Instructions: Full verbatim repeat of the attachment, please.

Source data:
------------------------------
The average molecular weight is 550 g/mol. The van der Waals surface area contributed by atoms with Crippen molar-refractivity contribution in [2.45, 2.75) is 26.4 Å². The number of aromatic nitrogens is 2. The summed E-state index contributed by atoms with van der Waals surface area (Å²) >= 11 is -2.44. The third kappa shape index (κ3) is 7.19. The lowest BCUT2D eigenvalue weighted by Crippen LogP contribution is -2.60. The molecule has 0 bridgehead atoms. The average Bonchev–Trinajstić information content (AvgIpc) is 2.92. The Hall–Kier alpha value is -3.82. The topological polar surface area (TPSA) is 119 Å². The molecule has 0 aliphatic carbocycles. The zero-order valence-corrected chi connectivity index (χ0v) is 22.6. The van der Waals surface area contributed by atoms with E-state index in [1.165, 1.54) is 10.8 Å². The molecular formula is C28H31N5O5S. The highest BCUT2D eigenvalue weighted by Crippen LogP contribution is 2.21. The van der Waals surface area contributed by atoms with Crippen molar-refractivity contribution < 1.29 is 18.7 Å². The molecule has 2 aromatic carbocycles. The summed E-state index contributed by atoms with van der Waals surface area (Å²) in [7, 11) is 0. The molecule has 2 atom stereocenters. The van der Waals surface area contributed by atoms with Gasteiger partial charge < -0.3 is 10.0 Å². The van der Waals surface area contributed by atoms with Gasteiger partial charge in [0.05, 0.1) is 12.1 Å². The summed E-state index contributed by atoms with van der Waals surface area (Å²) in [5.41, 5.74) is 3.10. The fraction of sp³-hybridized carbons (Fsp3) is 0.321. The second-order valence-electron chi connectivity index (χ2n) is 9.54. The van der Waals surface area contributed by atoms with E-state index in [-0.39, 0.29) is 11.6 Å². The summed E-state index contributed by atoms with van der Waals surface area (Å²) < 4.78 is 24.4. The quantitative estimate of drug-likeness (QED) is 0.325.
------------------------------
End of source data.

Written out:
The average molecular weight is 550 g/mol. The van der Waals surface area contributed by atoms with Crippen molar-refractivity contribution in [2.45, 2.75) is 26.4 Å². The number of aromatic nitrogens is 2. The summed E-state index contributed by atoms with van der Waals surface area (Å²) >= 11 is -2.44. The third kappa shape index (κ3) is 7.19. The lowest BCUT2D eigenvalue weighted by Crippen LogP contribution is -2.60. The molecule has 0 bridgehead atoms. The average Bonchev–Trinajstić information content (AvgIpc) is 2.92. The Hall–Kier alpha value is -3.82. The topological polar surface area (TPSA) is 119 Å². The molecule has 0 aliphatic carbocycles. The zero-order valence-corrected chi connectivity index (χ0v) is 22.6. The van der Waals surface area contributed by atoms with E-state index in [1.165, 1.54) is 10.8 Å². The molecular formula is C28H31N5O5S. The highest BCUT2D eigenvalue weighted by Crippen LogP contribution is 2.21. The van der Waals surface area contributed by atoms with Crippen molar-refractivity contribution < 1.29 is 18.7 Å². The molecule has 2 aromatic carbocycles. The summed E-state index contributed by atoms with van der Waals surface area (Å²) in [7, 11) is 0. The molecule has 2 atom stereocenters. The van der Waals surface area contributed by atoms with Gasteiger partial charge < -0.3 is 10.0 Å². The van der Waals surface area contributed by atoms with Gasteiger partial charge in [0.05, 0.1) is 12.1 Å². The summed E-state index contributed by atoms with van der Waals surface area (Å²) in [5.41, 5.74) is 3.10. The fraction of sp³-hybridized carbons (Fsp3) is 0.321. The second-order valence-electron chi connectivity index (χ2n) is 9.54. The van der Waals surface area contributed by atoms with E-state index in [-0.39, 0.29) is 11.6 Å². The summed E-state index contributed by atoms with van der Waals surface area (Å²) < 4.78 is 24.4. The quantitative estimate of drug-likeness (QED) is 0.325.